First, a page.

Drinking 154

Beauty ib.

The Duel 155

Age 156

The Account ib.

The Epicure 156

Another 158

The Grasshopper 159

The Swallow 160

ESIR JOHN DENHAM. 1615-1668.

NECooper's Hill 161

NEOn Mr. Abraham Cowley's Death 170

NEEpistle to Richard Fanshaw 173

ESong.--Morpheus, the humble god 174

JOHN MILTON. 1608-1674.

EIl Penseroso 175

EL'Allegro 179

To the Nightingale 183 [xi / xii]

On his deceased Wife 184

Song.--On May Morning ib.

EDMUND WALLER. 1605-1637

Upon the Death of the Lord Protector 185

The Story of Phoebus and Daphne applied 186

To Amoret ib.

EOf Love 188

The Battle of the Summer Islands 189

Epistle to a Lady 196

ESong.--Go, lovely rose ib.

To Phillis 197

Of my Lady Isabella playing on the Lute ib.

Of the Marriage of the Dwarfs 198

SEDLEY. 1639-1701

Songs.--EPhillis, let's shun the common fate 199

ENot Celia, that I juster am . . . ib.

EGet you gone 200

EHears not my Phillis 201

CHARLES COTTON. 1630-1687

ETo Chloris 202

SIR RICHARD FANSHAW. [nd.]

EThou blushing rose 203

JOHN DRYDEN. 1631-1701.

EAlexander's Feast 204

Ode to the Memory of Mrs. Anne Killigrew 208

Song for St. Cecilia's Day 213 [no more overlap with Ellis]

ANONYMOUS

The Ivy 216 [xii / xiii]

CONTENTS TO VOL. I. PART II.

(QUEEN ANN.)

THOMAS PARNELL. 1679-1717.

The Hermit 217

A Night-Piece on Death 224

A Hymn to Contentment 226

A Fairy Tale 228

Health.--An Eclogue 234

The Flies--An Eclogue 236

An Allegory on Man 238

JOHN PHILLIPS. 1676-1708.

The Splendid Shilling 241

JOSEPH ADDISON. 1672-1719

A Letter from Italy 245(21)

To Sir Godfrey Kneller 249

A Song for St. Cecilia's Day 252

An Hymn 254

NICHOLAS ROWE. 1673-1718

Colin's Complaint.--A Song 255

DUKE OF BUCKINGHAM. 1649-1721

An Essay on Poetry 257

MATTHEW PRIOR. 1664-1721.

Alma 266

Henry and Emma 309

The Lady's Looking-Glass 329

Chloe Hunting 330

The Garland ib.

The Despairing Shepherd 332

Her right Name 333

Ode to Howard ib. [xiii / xiv]

JOHN GAY. 1688-1732.

The Shepherd's Wek 336

Ballads.--Black-ey'd Susan 363

'Twas when the seas were roaring 364

A Contemplation on Night 36

The Birth of the Squire 367

FRANCIS ATTERBURY. 1662-1732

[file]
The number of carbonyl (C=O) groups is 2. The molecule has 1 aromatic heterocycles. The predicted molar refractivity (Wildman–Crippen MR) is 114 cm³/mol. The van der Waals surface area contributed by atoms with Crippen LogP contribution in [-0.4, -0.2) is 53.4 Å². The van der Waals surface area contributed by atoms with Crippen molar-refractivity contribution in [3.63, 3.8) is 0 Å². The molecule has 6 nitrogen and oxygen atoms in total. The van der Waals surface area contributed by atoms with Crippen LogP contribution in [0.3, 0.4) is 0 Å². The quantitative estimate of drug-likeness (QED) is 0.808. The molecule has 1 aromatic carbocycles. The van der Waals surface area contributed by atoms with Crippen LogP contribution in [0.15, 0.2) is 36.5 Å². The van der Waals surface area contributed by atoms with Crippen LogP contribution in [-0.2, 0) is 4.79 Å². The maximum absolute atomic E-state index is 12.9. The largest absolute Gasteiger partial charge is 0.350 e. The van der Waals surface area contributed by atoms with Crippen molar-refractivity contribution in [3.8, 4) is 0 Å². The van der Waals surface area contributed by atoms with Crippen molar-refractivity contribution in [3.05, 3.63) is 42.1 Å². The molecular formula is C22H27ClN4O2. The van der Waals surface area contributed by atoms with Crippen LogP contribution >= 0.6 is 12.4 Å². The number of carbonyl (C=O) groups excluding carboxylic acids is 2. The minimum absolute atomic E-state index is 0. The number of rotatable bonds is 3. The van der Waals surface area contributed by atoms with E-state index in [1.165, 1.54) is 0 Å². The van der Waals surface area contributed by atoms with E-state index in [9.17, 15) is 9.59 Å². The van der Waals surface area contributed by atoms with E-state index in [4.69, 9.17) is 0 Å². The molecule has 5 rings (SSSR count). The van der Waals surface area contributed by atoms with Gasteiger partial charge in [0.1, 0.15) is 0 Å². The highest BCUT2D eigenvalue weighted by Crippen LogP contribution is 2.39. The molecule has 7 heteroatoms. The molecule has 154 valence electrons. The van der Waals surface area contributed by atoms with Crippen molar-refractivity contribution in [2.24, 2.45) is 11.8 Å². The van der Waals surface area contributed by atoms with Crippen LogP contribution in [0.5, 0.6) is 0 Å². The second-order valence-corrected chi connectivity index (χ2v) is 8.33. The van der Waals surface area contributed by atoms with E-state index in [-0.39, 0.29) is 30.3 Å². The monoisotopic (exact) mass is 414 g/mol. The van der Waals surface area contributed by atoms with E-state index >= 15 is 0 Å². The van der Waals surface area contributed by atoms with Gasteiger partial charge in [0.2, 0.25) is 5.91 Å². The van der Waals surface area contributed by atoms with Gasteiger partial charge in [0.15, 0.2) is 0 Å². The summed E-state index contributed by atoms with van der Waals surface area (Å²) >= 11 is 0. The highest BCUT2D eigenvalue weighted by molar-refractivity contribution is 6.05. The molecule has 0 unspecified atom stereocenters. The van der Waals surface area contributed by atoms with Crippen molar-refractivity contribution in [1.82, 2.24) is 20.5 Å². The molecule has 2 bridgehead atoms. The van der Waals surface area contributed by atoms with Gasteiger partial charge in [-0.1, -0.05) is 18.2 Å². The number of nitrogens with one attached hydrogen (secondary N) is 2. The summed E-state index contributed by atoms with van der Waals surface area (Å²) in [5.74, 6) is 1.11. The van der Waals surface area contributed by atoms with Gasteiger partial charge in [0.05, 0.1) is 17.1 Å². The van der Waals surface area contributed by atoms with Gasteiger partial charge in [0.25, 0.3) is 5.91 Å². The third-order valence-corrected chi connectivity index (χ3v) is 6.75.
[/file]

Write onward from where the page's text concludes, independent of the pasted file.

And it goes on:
On a Fan 360

THOMAS TICKELL. 1686-1740.

Epistle to the Earl of Warwick 371

Colin and Lucy 374

Epistle to a Lady before Marriage 376

RICHARD SAVAGE. 1698-1743.

The Bastard 379

JONATHAN SWIFT. 1667-1745.

On Poetry: a Rhapsody 383

Verses on the Death of Dr. Swift 397

Baucis and Philemon 411

The Grand Question Debated 416

Cadenus and Vanessa 421

Stella's Birth-Day, 1720 444

Stella at Word Park 445

Stella's Birth-Day, 1724 448

....................1726 449

To Stella, Visiting me in my Sickness 451

Mrs. JOHNSON. 1681-1728

On Jealousy. 455 [i.455:] [In text: "Mrs. JOHNSON.* *Celebrated by Dean Swift under the name of Stella."]

Miss VANHOMRIGH .+(22) 1634-1721.

An Ode to Spring 455

An Ode to Wisdom 456

Volume II

[frontispiece a scene from "The Rape of the Lock," painted by Henry Fuseli and engraved by W. Bromley]

Specimens of the British Poets.

Vol. II. Part I.

Containing Selections from the Poets who flourished in the reigns of Queen Ann. George I. and George II.

London: Published by W. Suttaby, Stationers Court, 1809.

CONTENTS TO VOLUME II. PART I.

____

(QUEEN ANN.)

ALEXANDER POPE. 1688-1744

[all three above things centered.]

The Rape of the Lock 1

Eloisa to Abelard 22

An Essay on Criticism 31

Of the Uses of Riches 51

Elegy to the Memory of an Unfortunate Lady 67

Ode on St. Cecilia's Day 69

Messiah.--A Sacred Eclogue 73

Epistle to Dr. Arbuthnot. 76

AMBROSE PHILIPS. 1671-1749

An Epistle to the Earl of Dorset

EDWARD YOUNG. 1781-1765

Night I.--On Life, Death, and Immortality 89

Night III.--Narcissa 101

Love of Fame.--Satire I. 115

On Women.--Satire V. 122

(GEORGE I. and GEORGE II.)

JAMES THOMSON. 1700-1748.

The Castle of Indolence 138

Hymn on Solitude 156

On the Death of his Mother 158

BYRON. 1691-1748.

Phoebe.--A Pastoral 161

DAVID MALLET. 1700-1765

Edwin and Emma 163

William and Margaret 166 [iii / iv]

HAWKINS BROWNE. 1706-1760

A Pipe of Tobacco 168

ALLAN RAMSAY. 1696-1763

Songs.--Peggy and Patie 174

Hid from himself 175

Speak on, speak thus ib.

When hope was quite sunk 176

At setting day and rising morn 177

The bonny grey-ey'd morning ib.

WILLIAM COLLINS. 1720-1756.

The Passions.--An Ode for Music 178

Ode to Fear 181

Ode to Evening 183

Dirge in Cymbeline 185

WILLIAM SHENSTONE. 1714-1763.

The School-Mistress. In Imitation of Spenser 186

Inscription 195

A Pastoral Ballad 196

The Sky-Lark 202

Jemmy Dawson.--A Ballad 203

Song.--Flavia 205

GILBERT COOPER. Died in 1760.

Song.--Away! let nought to love 207